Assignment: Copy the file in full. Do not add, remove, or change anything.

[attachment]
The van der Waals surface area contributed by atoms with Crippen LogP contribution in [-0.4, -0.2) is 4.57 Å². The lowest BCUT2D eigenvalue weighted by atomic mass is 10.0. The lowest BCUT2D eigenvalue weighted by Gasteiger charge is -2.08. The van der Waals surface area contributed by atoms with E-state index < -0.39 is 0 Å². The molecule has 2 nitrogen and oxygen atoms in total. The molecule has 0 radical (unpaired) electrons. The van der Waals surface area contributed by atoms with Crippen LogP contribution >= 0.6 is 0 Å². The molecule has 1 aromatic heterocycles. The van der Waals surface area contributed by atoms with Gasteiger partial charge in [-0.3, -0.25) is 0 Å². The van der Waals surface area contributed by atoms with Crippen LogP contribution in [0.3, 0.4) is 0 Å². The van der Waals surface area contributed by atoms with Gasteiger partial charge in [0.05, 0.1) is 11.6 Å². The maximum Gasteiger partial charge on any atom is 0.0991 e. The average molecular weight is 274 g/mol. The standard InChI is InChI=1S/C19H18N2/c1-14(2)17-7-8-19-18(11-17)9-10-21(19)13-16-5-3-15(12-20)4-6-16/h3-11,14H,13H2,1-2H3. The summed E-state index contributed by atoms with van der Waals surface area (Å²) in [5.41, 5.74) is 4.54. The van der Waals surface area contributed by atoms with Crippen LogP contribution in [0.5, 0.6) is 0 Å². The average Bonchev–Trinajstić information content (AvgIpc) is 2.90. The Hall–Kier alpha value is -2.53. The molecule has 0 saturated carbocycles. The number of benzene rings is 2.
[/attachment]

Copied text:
The van der Waals surface area contributed by atoms with Crippen LogP contribution in [-0.4, -0.2) is 4.57 Å². The lowest BCUT2D eigenvalue weighted by atomic mass is 10.0. The lowest BCUT2D eigenvalue weighted by Gasteiger charge is -2.08. The van der Waals surface area contributed by atoms with E-state index < -0.39 is 0 Å². The molecule has 2 nitrogen and oxygen atoms in total. The molecule has 0 radical (unpaired) electrons. The van der Waals surface area contributed by atoms with Crippen LogP contribution >= 0.6 is 0 Å². The molecule has 1 aromatic heterocycles. The van der Waals surface area contributed by atoms with Gasteiger partial charge in [-0.3, -0.25) is 0 Å². The van der Waals surface area contributed by atoms with Crippen LogP contribution in [0.3, 0.4) is 0 Å². The van der Waals surface area contributed by atoms with Gasteiger partial charge in [0.05, 0.1) is 11.6 Å². The maximum Gasteiger partial charge on any atom is 0.0991 e. The average molecular weight is 274 g/mol. The standard InChI is InChI=1S/C19H18N2/c1-14(2)17-7-8-19-18(11-17)9-10-21(19)13-16-5-3-15(12-20)4-6-16/h3-11,14H,13H2,1-2H3. The summed E-state index contributed by atoms with van der Waals surface area (Å²) in [5.41, 5.74) is 4.54. The van der Waals surface area contributed by atoms with Crippen LogP contribution in [0.5, 0.6) is 0 Å². The average Bonchev–Trinajstić information content (AvgIpc) is 2.90. The Hall–Kier alpha value is -2.53. The molecule has 0 saturated carbocycles. The number of benzene rings is 2.